Posts for category: OBGYN
Here are some questions to ask yourself before considering birth control options,
What is most important to you when it comes to birth control?
This might seem like a rather broad question, so let’s get a little more specific. Some women are looking for a low or no hormone birth control that boasts fewer side effects while other women want a birth control option that can also help them get clearer skin. It’s important to talk with your OBGYN about what’s most important to you so that they can provide you with the best options for your specific needs.
Do you want to have a family and how soon?
If you are looking for a birth control option now but are thinking of having a baby in the next year, then this could help us determine which birth control option is best. Women who want to wait several years before starting a family, or who don’t want a family, may benefit from long-term birth control solutions such as intrauterine devices, which can remain in the uterus anywhere from three to ten years. Women who are looking to prevent pregnancy for only up to a year or two may benefit from more short-term options such as the pill or patch.
Will you remember your birth control?
Some women know that they won’t take the pill at the same time every day, so they want an easier option. If you think you’ll forget, or simply don’t want to deal with the daily reminders, then options such as the patch, ring, injection, or IUD can provide peace of mind knowing you are protected without having to take a pill every single day. For other women, taking a pill every day is no big deal. This is something to keep in mind.
Are you concerned about side effects?
Hormonal birth control does come with possible side effects, as compared to non-hormonal birth control (e.g. condoms; diaphragms; certain types of IUDs). Women who’ve tried hormonal birth control in the past and have dealt with mood swings and other issues may want to consider non-hormonal or low-hormone options. This is definitely something to discuss with your gynecologist.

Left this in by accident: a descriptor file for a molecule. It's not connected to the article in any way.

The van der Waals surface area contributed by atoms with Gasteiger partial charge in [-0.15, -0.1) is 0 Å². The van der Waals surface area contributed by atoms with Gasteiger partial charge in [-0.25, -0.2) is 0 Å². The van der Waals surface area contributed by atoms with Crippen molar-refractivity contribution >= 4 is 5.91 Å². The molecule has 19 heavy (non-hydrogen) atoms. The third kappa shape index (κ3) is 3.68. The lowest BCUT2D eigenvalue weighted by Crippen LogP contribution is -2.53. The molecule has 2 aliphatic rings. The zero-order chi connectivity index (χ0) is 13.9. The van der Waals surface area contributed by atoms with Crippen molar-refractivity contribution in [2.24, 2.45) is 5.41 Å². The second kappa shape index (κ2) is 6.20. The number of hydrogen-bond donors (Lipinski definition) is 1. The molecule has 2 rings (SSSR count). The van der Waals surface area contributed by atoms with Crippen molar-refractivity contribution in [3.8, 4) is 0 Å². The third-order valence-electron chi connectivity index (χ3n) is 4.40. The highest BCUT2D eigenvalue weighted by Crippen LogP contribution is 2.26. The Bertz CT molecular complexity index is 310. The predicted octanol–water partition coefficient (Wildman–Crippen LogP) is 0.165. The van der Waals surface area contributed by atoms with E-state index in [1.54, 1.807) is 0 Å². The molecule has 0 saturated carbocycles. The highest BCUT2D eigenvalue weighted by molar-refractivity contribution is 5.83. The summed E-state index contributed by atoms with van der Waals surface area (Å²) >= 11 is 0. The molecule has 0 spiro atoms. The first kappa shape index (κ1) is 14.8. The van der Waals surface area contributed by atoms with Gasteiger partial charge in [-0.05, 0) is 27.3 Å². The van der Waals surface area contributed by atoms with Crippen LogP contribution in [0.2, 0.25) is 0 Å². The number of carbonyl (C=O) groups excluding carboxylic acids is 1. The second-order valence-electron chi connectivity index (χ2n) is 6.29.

It’s important to have the facts when it comes to birth control. There is a lot of information out there that can be daunting (not to mention that there is also a lot of misinformation out there). If in doubt, schedule a consultation with your OBGYN to help make the decision-making process easier.
- Genital warts
- Precancerous changes to the vagina, vulva, or cervix
- Vulvar, cervical, or vaginal cancer
Did you know that cervical cancer is the fourth most common cancer for women worldwide? While this statistic can be startling the good news is that it is one of the most preventable cancers. A cervical cancer screening is one of the best and most reliable tools our OBGYN has to detect cancerous and precancerous cells within the cervix. This screening is most often referred to as a Pap test.
What is a Pap test?
Women as young as 21 years old should start getting routine cervical cancer screenings from their OBGYN. If results from the first Pap smear are normal then women between the ages of 21 to 29 will only need to get a Pap test every three years. Women with an abnormal Pap will require a repeat Pap test to look for the presence of precancerous cells.
Women between the ages of 30 to 65 should get a cervical cancer screening every 5 years. Once a woman reaches 65 years old, she usually won’t need to undergo cervical cancer screenings any longer. Women at high risk for cervical cancer may need to come in more often for screenings. This is something that you can discuss with your gynecologist during your first screening or next annual wellness exam.